What Is P2Pool?

Think of P2Pool as a mining pool, for Bitcoin, Litecoin, Vertcoin, and other crypto-currencies… Just, with a twist. People can create nodes, which are pretty much sub-pools. This allows people with small hashing power, to run their own “pool” like environment, and get paid out per share(like a standard pool).

Why You Should Create Your Own

Running your own node(on the network of your rigs), gives you a 0ms delay to the pool. This means, your rig can receive, and send off shares, as fast as possible. Believe it or not, this makes a massive difference, and will impact your profitability/ROI for the better.

Another big attraction, is the fact that running your own node allows you to bypass any pool/nodes(owned by other people) fees that you would normally be forced to work within. Your standard pool now-a-days, charges around 1%. It’s not a significant increase in profitability, but every last bit counts. I think, at least.

There’s no downside to running one(while it’s local), and seems to be a no-brainer for Bitcoin, Litecoin, and Vertcoin miners around the globe.

How To Do It

Hopefully, you can hang in through this how-to, and get everything working. If not, that’s what google is for. Sorry. This is all suggesting you are running on Windows.

VertCoin Core Configuration(for example)

I’m using Vertcoin as an example here, most other p2pool supporting cryptocurrencies work the same way, just change the name.

You need to create a wallet using the “core wallet”, for the pool to use. This wallet will receive the profit from fees(if any are set) as well as miners with invalid addresses.

 

You need to give p2pool access to the core wallet via the .conf config. This can easily be done by going to  “C:/Users/Username/Appdata/Roaming/Vertcoin”(in my case), and creating a “vertcoin.conf” text file.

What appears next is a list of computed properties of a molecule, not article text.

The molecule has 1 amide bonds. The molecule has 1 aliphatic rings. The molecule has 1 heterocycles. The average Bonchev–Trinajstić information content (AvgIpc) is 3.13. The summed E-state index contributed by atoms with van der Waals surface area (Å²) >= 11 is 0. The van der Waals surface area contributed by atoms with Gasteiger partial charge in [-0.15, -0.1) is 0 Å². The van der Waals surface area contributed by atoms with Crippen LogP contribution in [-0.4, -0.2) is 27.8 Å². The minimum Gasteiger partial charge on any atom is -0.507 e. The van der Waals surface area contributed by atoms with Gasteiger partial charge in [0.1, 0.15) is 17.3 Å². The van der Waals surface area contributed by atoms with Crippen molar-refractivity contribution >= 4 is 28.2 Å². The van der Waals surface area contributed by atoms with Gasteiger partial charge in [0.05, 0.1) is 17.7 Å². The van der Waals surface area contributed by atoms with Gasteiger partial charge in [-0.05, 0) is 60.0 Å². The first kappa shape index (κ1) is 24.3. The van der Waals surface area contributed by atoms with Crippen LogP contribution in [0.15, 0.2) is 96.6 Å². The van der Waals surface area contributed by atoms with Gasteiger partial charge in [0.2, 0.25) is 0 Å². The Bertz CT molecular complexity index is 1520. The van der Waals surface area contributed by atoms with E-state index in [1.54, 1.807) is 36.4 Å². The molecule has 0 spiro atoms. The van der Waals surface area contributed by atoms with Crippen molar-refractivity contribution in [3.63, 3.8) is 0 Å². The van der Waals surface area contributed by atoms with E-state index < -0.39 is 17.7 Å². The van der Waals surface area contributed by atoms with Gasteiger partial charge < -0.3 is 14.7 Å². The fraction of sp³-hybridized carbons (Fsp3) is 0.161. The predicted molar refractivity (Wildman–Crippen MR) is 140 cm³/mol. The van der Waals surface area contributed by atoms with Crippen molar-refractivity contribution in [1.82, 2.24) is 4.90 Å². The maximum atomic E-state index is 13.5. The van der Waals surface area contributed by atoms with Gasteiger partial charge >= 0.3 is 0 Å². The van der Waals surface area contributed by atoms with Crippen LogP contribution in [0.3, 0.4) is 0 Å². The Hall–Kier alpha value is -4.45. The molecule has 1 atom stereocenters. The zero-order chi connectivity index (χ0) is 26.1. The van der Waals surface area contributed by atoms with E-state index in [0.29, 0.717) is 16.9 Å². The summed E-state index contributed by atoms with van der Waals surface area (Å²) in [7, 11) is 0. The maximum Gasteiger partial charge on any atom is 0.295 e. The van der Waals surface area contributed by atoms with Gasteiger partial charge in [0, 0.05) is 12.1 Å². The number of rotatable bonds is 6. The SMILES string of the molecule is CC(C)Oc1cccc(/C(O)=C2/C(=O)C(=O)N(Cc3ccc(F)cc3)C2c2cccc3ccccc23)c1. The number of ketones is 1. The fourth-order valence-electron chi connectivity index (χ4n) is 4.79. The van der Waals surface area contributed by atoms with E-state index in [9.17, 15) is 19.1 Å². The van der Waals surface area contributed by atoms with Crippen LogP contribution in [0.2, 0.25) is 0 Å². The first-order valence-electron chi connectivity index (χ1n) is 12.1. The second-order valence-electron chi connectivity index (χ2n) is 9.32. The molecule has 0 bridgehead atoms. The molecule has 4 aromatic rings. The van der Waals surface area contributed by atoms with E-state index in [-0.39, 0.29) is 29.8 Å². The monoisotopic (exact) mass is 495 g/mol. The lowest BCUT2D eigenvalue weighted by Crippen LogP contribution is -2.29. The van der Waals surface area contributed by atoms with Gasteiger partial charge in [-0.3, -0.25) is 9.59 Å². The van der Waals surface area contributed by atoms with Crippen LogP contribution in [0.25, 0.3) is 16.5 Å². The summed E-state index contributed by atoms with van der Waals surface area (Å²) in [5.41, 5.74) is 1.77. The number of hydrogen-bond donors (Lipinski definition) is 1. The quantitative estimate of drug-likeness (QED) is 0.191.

Within the file you will need to add:
server=1
rpcuser=node
rpcpassword=youreamazingsecurepassword

Suggesting this step is complete, and your wallet is done syncing with the blockchain(leave it open for a few hours, if not synced you’ll run into errors later).

P2Pool Dependencies(in order)

These are all pretty easy to install, I’m going to guess you can get this on your own.

Getting The Node Started

First off, make sure you have the Vertcoin Core wallet, running. It’s needed in order for P2Pool to function.

After unzipping the contents of P2Pool from the forked github repo(for your desired coin), you’ll see a file named “Start P2Pool.bat”. You need to edit it, so it contains the following:

“run_p2pool.exe –net vertcoin2 node youreamazingsecurepassword”

We are using vertcoin2, since I want to run a Vertcoin node on the 2nd network.

By default, 1% of your profits go to the dev team. But, you’re greedy right? Or is it just me, whoops. Anywho, you can add “–give-author 0” to the end of your .bat, to remove all fees.

Run your new .bat file.

Tada!

Connecting To Your Node

Now that we have the thing running, we should probably do something with it.

Point your mining software toward “stratum+tcp://localhost:9181”. Note, the port may be different if you’re mining a different coin. Read to your coin’s p2pool documentation for more information.

If you want to view web-stats, which surely you will… You can view them via https://localhost:9181.

Bazinga! You’re done!

Making Your Node Global(optional)

Now, let’s say you want to make it so your friend down the street can mine on your node. You’re gonna have to open it up to the world-wide-web!

You can accomplish the WAN showcasing of your node, simply by forwarding the specified ports. In our case: 9181, and 9346.

From here, your node will be viewable and accessible from anywhere in the world using your ip address, instead of localhost.

The Risks Of Running A Global Node

By running a globally accessible node, you’re opening up ports on your router. No matter what port you open, you’re inviting possible risk of someone worming some kind of way through your network, and it’s connected devices. You should do you’re research, and find out how to port forward safely before spreading word of your new node to the world.

In Conclusion

Running your own node can be a bit of a challenge at first(especially if you run into issues with installing the dependencies). However, once you’ve got everything installed, and running, you’ll be incredibly thankful for the fast, 0% fee experience.

 

Best of luck!


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